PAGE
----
Nong Khiaw // take II

A few weeks ago, back when we were still in beautiful Laos, Luke looked over at me and said, 'Let's go to Nong Khiaw?' I knew it would be impossible to top my time in Nong Khiaw with Dora and Touk, but I was beside myself with excitement at the thought of seeing Nong Khiaw with a new set of eyes and a different adventure buddy.

We caught a tuk-tuk to the Northern bus station where we hopped in a crowded minivan. It was not the smooth journey I experienced with the girls. There were many stops along the way and the driver took his sweet time getting to Nong Khiaw. 4 hours later, we made it. Relieved, sweaty and hungry, we arrived in that peaceful little town between mountains. 

After a quick meal, Luke decided the best way to let our food digest was to brave the 1.5-hour hike straight up the mountain to the viewpoint. This time I knew what to expect. So, I laced up my Nikes. 

We arrived at the very top in just under an hour {howwww??!!!} and hoped to take in the sunset. Unfortunately, two giant mountains were situated right in front of where the sun was sinking and so we missed it. Seeing the view from the evening was a different kind of beautiful. 

Word of caution: if you don't have a torch, make sure you have a Luke. Traveling back down the mountain at night in the pitch black without more than Luke's phone right after a hard rain was not for the faint of heart. Once we had returned to the bottom, Luke admitted there were a few "things" that had darted out in the dark across the trail that he pretended not to see so I wouldn't be scared. Classy guy, that Tavener. 

We grabbed some insanely cheap Indian food after showers and then headed back to the riverside bungalows for a late night chat on the front porch.

Luke is someone I don't talk much about on the blog, but he has been a big part of my life. He was my neighbour in the staff house, my co-worker, my friend, and my hero in times of distress, like when a spider the size of my face ran across my wall and then disappeared {probably to lay eggs in my brain}. Getting to know him in these different ways has allowed me to know Luke better than I did while we were volunteering last year.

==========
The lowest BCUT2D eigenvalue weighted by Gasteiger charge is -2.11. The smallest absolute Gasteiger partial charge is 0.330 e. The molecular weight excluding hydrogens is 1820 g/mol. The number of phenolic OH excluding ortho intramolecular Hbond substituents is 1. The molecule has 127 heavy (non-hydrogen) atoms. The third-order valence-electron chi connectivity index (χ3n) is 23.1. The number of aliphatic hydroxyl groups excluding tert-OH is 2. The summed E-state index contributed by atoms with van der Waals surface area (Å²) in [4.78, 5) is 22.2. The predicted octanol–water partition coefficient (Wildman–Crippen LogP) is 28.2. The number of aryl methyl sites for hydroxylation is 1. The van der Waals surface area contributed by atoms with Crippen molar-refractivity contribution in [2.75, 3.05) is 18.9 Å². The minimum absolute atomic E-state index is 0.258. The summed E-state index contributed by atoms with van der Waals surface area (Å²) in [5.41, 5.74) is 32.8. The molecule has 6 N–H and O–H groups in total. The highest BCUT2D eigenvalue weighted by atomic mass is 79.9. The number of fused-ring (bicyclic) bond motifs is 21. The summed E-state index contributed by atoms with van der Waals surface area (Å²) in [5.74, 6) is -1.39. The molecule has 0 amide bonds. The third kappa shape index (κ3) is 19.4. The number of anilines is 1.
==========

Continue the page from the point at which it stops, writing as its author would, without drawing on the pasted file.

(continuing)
What I appreciate most about Luke is how much he cares about his students. It's easy to say after watching him in the front of a classroom that Luke was made to teach. Made to make some kind of positive impact on peoples' lives. Watching him care about the people around him is pretty wonderful. He truly invests in his local community. He reminds me what I capable of and that we should all try to make a bigger impact. 

The next day came too soon. Luke and I made the most of it by riding rented mountain bikes to the famous caves {this time I made it all the way through without the locals asking for money!} and down the unpaved roads around the villages outside of Nong Khiaw. 

We didn't top the hilarity of my girl's weekend in the sleepy little town {not possible}, but my happiness was absolutely matched. I left Nong Khiaw sweaty, tired, but ready to take on another week of work in Luang Prabang. 

I'm no longer in Malaysia or Hong Kong or Tokyo. I am no longer in Laos. I'm back in America now, with big plans I can't wait to fill you all in on {yes, I will tell you all about visa I mentioned a few posts back soon} and my second ever case of true jet lag {why I'm up typing this at 4:20 a.m.}. 

The adventure continues. And as always, I'll be writing about all of it.